Liberty
Burstell, Managing Director, Liberty London said:
“Liberty is thrilled to take part in the Designer Pudsey initiative and to support BBC Children in Need. It’s great to see talent and creativity joined for such a worthy cause.”

The Liberty Pudsey raised a whopping £1,850 at auction.

Pudsey the bear making a visit to Downing Street wearing his traditional yellow attire.

Erdem proudly shows off his Pusey bear, a lemon yellow coloured creation in floral print .
Erdem's 2012 spring collection has been a huge influence on his creation with his bear being fabricated in Botanical Lemon Burst Print with Mini Burst Eye-patch.
When asked about his involvement in the project, he said: “It is a cause I believe in and it was fun to work with Pudsey. He was very pleasant!”
Erdem's designer Pusey bear fetched £1,120, well worth every penny to raise money for charity and own a little piece of fashion history.

Pictured above is the most successful of the designer Pudsey bears, which when at auction, sold for a massive £35,600, I could have bought a small house for that amount of money! A small fortune to get your hands on the Punk-styled Louis Vuitton bear which had a pattern similar to the Stephen Sprouse graffiti collaboration a few years ago as well as a small red leather jacket with gold studs, gold studs for the eye and what looks like a gold stud skull for the nose and a tough bandanna across his right eye.

The Louis Vuitton Bear was designed by Kim Jones (Head Designer at Louis Vuitton) with the kind collaboration of Katie Grand. Kim explains that he “took the idea of something very British for the bear.....punk but gave it a Louis Vuitton twist with the Stephen Sprouse print and luxury fabrics such as calfskin and shearling. We then produced the gold covered hardwear including the nose especially for the bear and accessorised him with his own gold padlock and accessories such as Stephen Sprouse hankerchiefs. He was then made his own custom Alzer suitcase which can be used separately to travel the world!

The Louis Vuitton Pudsey Bear is one of a kind.”
Katie was delighted with Kim’s design saying “When I was originally approached about if I'd ask Louis Vuitton to do a Pudsey Bear I wondered what they would think. Pudsey is such a British institution and Louis Vuitton is so French. And then it was obvious, the new head of menswear, Kim Jones is British and the match is perfect.

We wanted to do something very British but still keep the Vuitton heritage, so we used the Sprouse print from the Vuitton archive from 2000 and his styling has a touch of the Young Ones about him. And then Kim wanted him to have his own suitcase and change of clothes. I think the result has been adorable, and I hope he goes to a good home.
It's been an honour to be involved with BBC Children in Need.” 

- Louis Vuitton's Take on Pusey Bear

Mulberry's designer Pudsey bear took inspiration from the Soft Buffalo leather used for the Alexa bag and the colour is classic Oak with Chocolate paws and mouth, the two most iconic Mulberry colours, creative direction Emma Hill explained.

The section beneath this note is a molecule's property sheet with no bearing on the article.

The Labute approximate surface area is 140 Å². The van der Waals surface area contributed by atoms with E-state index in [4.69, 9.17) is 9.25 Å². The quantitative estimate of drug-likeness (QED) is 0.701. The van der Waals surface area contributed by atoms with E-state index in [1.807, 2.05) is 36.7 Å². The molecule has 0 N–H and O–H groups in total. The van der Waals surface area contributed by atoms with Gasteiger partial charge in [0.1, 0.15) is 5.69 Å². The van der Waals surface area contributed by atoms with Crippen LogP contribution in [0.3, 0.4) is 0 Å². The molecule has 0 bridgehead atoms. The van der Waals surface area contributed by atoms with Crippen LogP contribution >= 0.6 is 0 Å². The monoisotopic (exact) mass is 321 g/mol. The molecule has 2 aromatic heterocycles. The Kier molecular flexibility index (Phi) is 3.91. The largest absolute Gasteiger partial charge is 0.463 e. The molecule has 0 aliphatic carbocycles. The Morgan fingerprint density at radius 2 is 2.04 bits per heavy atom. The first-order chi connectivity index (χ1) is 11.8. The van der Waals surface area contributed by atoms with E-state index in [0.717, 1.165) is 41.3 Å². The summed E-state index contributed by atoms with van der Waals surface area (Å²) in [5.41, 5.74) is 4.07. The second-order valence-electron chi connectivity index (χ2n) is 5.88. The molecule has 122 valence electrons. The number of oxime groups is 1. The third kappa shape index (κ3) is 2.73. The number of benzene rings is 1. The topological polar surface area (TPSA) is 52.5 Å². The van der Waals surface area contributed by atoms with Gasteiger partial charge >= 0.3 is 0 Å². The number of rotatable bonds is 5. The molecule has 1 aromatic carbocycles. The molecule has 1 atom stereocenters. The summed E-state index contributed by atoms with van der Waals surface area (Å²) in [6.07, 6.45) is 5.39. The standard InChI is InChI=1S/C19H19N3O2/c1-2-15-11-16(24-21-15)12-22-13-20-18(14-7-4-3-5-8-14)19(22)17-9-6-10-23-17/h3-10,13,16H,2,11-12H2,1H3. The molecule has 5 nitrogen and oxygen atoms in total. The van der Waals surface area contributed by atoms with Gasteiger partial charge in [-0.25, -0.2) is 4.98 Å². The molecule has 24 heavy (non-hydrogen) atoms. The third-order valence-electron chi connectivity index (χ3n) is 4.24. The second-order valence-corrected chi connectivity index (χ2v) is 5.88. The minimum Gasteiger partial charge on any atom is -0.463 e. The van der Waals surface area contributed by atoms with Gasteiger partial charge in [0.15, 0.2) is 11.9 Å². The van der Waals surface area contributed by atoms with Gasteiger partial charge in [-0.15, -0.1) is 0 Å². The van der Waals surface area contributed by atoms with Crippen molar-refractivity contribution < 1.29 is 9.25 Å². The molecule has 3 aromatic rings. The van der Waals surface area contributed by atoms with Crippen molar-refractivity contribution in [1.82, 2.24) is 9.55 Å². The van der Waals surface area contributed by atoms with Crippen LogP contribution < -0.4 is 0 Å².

The Mulberry bear was deigned at the beautiful Somerset factory. Emma wanted the bear to be as meticulously crafted as their Alexa bags to the eye patch of the bear was made of the same silk used to line their bags complete with the tree emblem. The eyes and nose of Mulberry’s Pudsey has been created with the gunmetal grey rivets.

Mulberry’s leather bear has been inspired form the English tradition since the company started its work on leather 40 years ago and is still keeping the tradition. Mulberry's creative director Emma Hill comment, "The Mulberry Fashion Pudsey is inspired by our brand heritage and English tradition. As Mulberry began 40 years ago with, and is still loved for leather accessories we decided to use leather for Fashion Pudsey.
“When we were approached to design the fashion Pudsey bear, we thought it would be a great opportunity for us to use our resources and create something genuine, loveable and close to our hearts to support the cause,” said Emma Hill, creative director of Mulberry, London.

“The work Children in Need has done to support children in the UK is outstanding and we are excited and thrilled to be able to contribute in this way,” she said.


If only I had found out about the Charity auction some months before hand because some of these bears are extraordinary and fantastic! Well worth their price, their prices varying between 500-3000 pounds at auction with all the proceeds going to the BBC Children in Need charity. Typical that I find myself out of the loop and am I mere month late to participate in the auction... oh who am I kidding I would have never been able to find that amount of money but it still would have been nice to own a little piece of the prestigious brands, say a Mulberry bear or something designed by Louis Vuitton. It's such a rare piece and I doubt there will be a repeat of an event of this magnitude for a long time to come.